The first taste of Walt Disney World’s post-coronavirus reopening will come at Disney Springs in Florida, where “a limited number of shopping and dining experiences” will begin to return to service on May 20.
Disney Springs Vice President Matt Simon made the announcement on the company’s blog Thursday.
“Disney Springs will begin to reopen in a way that incorporates enhanced safety measures,” he wrote.
Those measures will include enhanced cleaning, face coverings for employees and guests, “limited-contact guest services” and more safety training. The company will also place new limits on capacity, parking and operating hours.
The initial step will involve third-party operators at Disney Springs, according to Simon. The rest of the Walt Disney World Resort, including the theme park and hotels, will still be closed at that time.
“Given this unprecedented situation, we appreciate everyone’s patience and understanding as we navigate through this process as responsibly as we can,” Simon wrote.
In a separate post on the Disney Parks Blog, Chief Medical Officer Dr. Pamela Hymel explained in further detail some of the new safety measures the company would implement during its gradual reopening.
She said the company had added hand sanitizer and hand-washing stations to its resorts and is preparing for increased disinfection and cleaning. Disney is also following guidance from the government and medical experts regarding the screening of visitors and the use of personal protective equipment (PPE).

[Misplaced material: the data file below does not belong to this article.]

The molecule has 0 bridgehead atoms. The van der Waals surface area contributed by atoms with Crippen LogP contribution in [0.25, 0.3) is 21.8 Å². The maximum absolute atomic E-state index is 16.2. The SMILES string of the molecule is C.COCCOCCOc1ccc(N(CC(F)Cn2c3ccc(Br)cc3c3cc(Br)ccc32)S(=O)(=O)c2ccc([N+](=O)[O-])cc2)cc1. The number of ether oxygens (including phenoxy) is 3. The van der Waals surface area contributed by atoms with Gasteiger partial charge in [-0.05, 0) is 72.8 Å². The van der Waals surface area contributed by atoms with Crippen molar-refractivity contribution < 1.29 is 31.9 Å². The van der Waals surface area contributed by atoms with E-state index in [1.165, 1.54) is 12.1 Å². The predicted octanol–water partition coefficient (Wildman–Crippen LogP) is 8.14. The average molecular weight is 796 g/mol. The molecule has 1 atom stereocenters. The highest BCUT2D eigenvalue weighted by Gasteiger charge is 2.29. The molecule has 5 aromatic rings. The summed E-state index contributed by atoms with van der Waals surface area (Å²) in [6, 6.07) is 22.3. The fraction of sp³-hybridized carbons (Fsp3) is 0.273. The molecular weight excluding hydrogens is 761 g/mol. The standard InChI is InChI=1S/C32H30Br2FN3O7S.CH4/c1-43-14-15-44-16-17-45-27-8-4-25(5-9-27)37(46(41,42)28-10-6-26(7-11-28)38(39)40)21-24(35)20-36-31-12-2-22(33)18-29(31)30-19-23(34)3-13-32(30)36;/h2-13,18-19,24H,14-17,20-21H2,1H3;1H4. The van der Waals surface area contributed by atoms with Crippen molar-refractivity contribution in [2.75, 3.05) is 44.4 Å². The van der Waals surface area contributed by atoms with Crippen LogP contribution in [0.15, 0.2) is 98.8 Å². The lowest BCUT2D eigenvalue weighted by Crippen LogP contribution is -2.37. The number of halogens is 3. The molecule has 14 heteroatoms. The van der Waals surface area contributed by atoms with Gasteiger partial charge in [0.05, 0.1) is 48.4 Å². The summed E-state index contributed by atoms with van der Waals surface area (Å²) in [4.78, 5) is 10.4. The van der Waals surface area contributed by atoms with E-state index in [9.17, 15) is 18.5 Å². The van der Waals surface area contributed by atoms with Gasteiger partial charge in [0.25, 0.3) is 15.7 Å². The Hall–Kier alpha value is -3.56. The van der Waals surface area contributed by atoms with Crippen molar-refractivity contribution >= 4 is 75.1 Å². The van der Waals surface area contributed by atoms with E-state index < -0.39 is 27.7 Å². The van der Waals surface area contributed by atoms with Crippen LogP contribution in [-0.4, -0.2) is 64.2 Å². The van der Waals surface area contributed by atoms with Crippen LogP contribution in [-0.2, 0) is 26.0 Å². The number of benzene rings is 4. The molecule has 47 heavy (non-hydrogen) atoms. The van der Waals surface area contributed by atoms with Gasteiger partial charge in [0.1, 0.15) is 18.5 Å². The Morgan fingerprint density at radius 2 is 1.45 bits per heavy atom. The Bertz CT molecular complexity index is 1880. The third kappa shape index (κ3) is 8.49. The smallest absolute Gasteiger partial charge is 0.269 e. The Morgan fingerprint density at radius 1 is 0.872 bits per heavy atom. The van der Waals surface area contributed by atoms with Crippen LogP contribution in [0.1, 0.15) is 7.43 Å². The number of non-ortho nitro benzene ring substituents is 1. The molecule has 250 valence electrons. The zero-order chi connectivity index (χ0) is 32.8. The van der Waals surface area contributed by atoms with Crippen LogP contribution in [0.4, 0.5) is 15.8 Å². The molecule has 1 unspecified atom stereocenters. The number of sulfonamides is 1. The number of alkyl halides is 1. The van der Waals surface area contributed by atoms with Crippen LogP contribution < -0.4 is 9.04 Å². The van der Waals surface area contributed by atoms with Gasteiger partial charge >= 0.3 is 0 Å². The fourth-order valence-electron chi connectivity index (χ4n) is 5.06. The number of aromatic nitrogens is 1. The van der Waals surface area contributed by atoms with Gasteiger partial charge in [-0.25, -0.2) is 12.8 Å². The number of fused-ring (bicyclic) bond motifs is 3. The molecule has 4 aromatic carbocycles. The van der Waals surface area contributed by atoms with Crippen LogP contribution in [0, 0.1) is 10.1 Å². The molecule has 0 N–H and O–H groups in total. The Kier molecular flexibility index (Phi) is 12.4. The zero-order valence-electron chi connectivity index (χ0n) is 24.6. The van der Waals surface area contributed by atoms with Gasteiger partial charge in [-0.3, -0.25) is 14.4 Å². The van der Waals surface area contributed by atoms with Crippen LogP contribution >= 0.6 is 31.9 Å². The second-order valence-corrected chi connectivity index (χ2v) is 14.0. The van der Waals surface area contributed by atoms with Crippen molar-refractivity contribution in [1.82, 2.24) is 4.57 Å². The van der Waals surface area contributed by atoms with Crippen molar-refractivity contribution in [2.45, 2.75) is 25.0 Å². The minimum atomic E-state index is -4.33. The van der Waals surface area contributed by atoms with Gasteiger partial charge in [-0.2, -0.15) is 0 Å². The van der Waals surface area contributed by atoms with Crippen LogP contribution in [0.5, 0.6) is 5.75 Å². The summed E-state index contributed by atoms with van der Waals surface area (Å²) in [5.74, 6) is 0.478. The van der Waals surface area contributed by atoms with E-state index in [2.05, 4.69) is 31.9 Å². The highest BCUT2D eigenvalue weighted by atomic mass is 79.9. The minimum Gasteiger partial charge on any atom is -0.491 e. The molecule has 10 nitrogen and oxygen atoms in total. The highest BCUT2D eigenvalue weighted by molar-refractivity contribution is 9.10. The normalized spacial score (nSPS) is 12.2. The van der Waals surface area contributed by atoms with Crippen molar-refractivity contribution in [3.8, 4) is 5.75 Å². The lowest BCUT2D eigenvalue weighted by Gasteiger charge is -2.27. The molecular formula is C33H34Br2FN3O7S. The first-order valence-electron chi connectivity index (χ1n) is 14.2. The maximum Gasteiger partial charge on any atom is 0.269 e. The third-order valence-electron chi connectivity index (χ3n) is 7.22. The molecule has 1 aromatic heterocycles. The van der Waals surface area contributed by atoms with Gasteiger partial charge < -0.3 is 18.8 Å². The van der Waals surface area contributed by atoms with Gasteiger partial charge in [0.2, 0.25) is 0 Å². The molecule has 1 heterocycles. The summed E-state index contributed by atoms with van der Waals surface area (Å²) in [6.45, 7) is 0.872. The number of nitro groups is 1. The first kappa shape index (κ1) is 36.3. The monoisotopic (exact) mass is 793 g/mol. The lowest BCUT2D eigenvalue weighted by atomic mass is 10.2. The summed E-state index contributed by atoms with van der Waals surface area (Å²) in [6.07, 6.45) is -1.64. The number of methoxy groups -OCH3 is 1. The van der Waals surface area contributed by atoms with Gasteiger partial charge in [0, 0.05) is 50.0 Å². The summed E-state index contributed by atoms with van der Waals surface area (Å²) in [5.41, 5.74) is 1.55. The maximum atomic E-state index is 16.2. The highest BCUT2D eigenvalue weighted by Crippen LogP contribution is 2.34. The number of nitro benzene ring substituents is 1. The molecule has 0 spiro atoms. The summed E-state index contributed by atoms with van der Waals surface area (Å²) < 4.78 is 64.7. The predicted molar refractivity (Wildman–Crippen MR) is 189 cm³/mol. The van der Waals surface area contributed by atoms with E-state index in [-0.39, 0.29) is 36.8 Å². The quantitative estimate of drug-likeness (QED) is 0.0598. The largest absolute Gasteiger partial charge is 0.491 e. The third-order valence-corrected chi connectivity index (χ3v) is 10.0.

Earlier this week, Shanghai Disneyland announced it would reopen on Monday, also implementing health precautions such as face masks and limits on guest density. Sticking to the company’s plan for a phased reopening, Shanghai also began with its nearby shopping center, dubbed Disneytown, in March.
“We continue to learn from these experiences and will carry these lessons into reopening and beyond,” Dr. Hymel wrote.
Disneyland in California and Disney World in Florida temporarily closed on March 14 and 15, respectively, in response to the growing coronavirus outbreak in the United States. Their closures followed those of Disney’s parks in Tokyo, Shanghai and Hong Kong.
Disney executives on Tuesday also estimated that, so far, amid the coronavirus pandemic, the Parks, Experiences and Product segment of its operations lost out on $1 billion in revenue, according to The Hollywood Reporter.
Fox News’ Michael Hollan and Michael Bartiromo contributed to this report.